Occupational licenses and their implications

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Occupational licenses are regulations imposed by the State on the labor force. The State requires that in order to practice specific trades, individuals must acquire a certain degree of knowledge for a certain period of time, pass examinations, and pay fees to the Government, among other requirements. This aims to safeguard public health and safety, protect consumers by ensuring educational requirements and industry oversight, and support job development and enhanced professionalism.1 If a person does not possess a license or certification to practice a trade that requires it, they can face fines and jail time.2

This state regulation presents barriers to the economic freedoms of the individual and his or her right to earn a living as he or she chooses. Such regulations have been shown to reduce employment in licensed occupations, geographic mobility, innovation, and market competition, increase prices for goods and services, and impose disproportionate burdens on low-income people as well as military veterans, people with criminal records, immigrants authorized to work, and the unemployed.3 In addition, they are often used by elites and interest groups to annihilate competition and exclude the small businessman.4

In the 1950s, about 1 in 20 Americans required an occupational license to practice a trade. Today, that figure is estimated to be one in four Americans.5 According to researchers at the Institute for Justice’s  License to Work (LTW) index, the increase in new occupational licenses is due to the regulatory expansion of occupations not previously regulated by the state. This increase in regulated occupations has caused concerns among individuals, legislators, and leaders in various sectors who have recognized that licensing comes at a cost and does not necessarily increase quality and protect consumers.

These licensing burdens can vary among jurisdictions and are often disproportionate to public health and safety risks. Such inconsistencies invite us to question whether it is necessary to regulate certain occupations;6 for example, occupations such as cosmetology, massage therapy, and barbering, which promote the modest individual's upward mobility, require licensure. This requirement may reduce access to employment and seriously impede the ability of low-income people to better themselves and move toward prosperity, which has been seen in jurisdictions where particular occupations are regulated.

Another way in which occupational licensing impacts access to jobs is by making geographic mobility more difficult. Each jurisdiction varies in the occupations it regulates and the requirements. As a result, when a person moves from one jurisdiction to another, he or she may be forced to reacquire credentials to practice his or her occupation. This implies the disqualification of a person in an occupation simply for having crossed a border. It also discourages mobility to jurisdictions that may offer better opportunities for an individual.

In theory, occupational licensing is supposed to improve the consumer service experience and protect public health and safety by establishing minimum qualifications and preventing incompetent practitioners; however, through indices such as the LTW, it has been shown that requiring a license or certification to practice a trade increases costs to consumers, employers, workers, and the government, without guaranteeing better outcomes. The urgency of promoting reforms in the area of occupational licensing has been recognized.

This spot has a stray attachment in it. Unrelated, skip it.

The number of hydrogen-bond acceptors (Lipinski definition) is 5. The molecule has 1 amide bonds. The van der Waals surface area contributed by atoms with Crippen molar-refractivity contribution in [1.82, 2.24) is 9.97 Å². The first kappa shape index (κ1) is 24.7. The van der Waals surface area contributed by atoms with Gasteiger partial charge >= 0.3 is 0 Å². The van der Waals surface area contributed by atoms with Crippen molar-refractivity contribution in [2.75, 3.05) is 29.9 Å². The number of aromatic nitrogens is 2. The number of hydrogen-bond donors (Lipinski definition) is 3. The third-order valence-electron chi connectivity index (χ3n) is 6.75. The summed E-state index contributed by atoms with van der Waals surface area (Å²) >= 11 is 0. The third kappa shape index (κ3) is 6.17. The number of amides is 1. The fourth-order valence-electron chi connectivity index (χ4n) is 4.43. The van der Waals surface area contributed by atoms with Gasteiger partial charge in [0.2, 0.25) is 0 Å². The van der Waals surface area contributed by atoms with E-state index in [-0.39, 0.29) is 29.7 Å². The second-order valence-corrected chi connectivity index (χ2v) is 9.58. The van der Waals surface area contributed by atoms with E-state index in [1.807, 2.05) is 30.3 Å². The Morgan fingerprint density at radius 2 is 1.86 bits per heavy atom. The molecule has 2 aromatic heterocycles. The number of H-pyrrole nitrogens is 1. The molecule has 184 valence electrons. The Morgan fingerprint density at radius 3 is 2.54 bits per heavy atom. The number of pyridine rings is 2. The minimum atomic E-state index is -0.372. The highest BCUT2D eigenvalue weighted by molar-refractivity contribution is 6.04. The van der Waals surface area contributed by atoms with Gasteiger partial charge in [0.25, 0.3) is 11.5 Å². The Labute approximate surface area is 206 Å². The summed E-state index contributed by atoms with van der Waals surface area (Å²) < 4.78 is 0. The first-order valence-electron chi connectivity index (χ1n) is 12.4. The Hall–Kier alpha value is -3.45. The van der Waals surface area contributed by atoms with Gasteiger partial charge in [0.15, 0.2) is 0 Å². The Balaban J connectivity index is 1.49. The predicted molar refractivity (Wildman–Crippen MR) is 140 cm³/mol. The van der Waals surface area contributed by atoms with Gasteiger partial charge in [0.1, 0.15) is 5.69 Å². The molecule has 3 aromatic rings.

It is critical that cost-benefit analyses be conducted to determine the need for regulating certain occupations. This argument is supported by the 2015 Framework for Policymakers report, which recommends that policymakers adopt best practices to "facilitate careful consideration of the costs and benefits of licensure."7 In 2015, the Treasury Department, the Council of Economic Advisors, and the U.S. Department of Labor, under the administration of former President Barack Obama, issued a report laying out the problems with occupational licensing and calling for reform. Similarly, in 2017, the Secretary of Labor under President Donald J. Trump, Alexander Acosta, highlighted the issue and encouraged lawmakers to push for occupational licensing reforms.8

1 National Conference of State Legislatures. (2019). The evolving state of occupational licensing: Research, state policies and trends. 2nd ed.

2 Carpenter, D. M., Sweetland, K., Knepper, L., & McDonald, J. (2017). License to work: A national study of burdens from occupational licensing. Institute for Justice.

3 Carrión-Tavárez, Á., Carpenter II, D. M., & Timmons, E. J. (2024, febrero). Liberar el potencial. Las cargas de las licencias ocupacionales y cómo se pueden reformar en Puerto Rico. Instituto de Libertad Económica. https://doi.org/10.53095/13584010

4 Carpenter, D. M., Knepper, L., Erickson A. C., and Ross J. K. (2012). Arizona profile. License to work: A national study of burdens from occupational licensing. Institute for Justice. https://ij.org/report/license-to-work-3/

5 U.S. Bureau of Labor Statistics. (2016). 2016 data on certifications and licenses. https://www.bls.gov/cps/certifications-and-licenses.htm

6 Carpenter, D. M., Sweetland, K., Knepper, L., & McDonald, J. (2017). License to work: A national study of burdens from occupational licensing. Institute for Justice.

7 Morris K. (2015). Reforming occupational licensing policies. Brookings. https://www.brookings.edu/wp-content/uploads/2016/06/THP_KleinerDiscPaper_final.pdf

8 Department of Labor. (2017, July 21). U.S. secretary of labor Acosta addresses occupational licensing reform [News release]. https://www.dol.gov/newsroom/releases/opa/opa20170721

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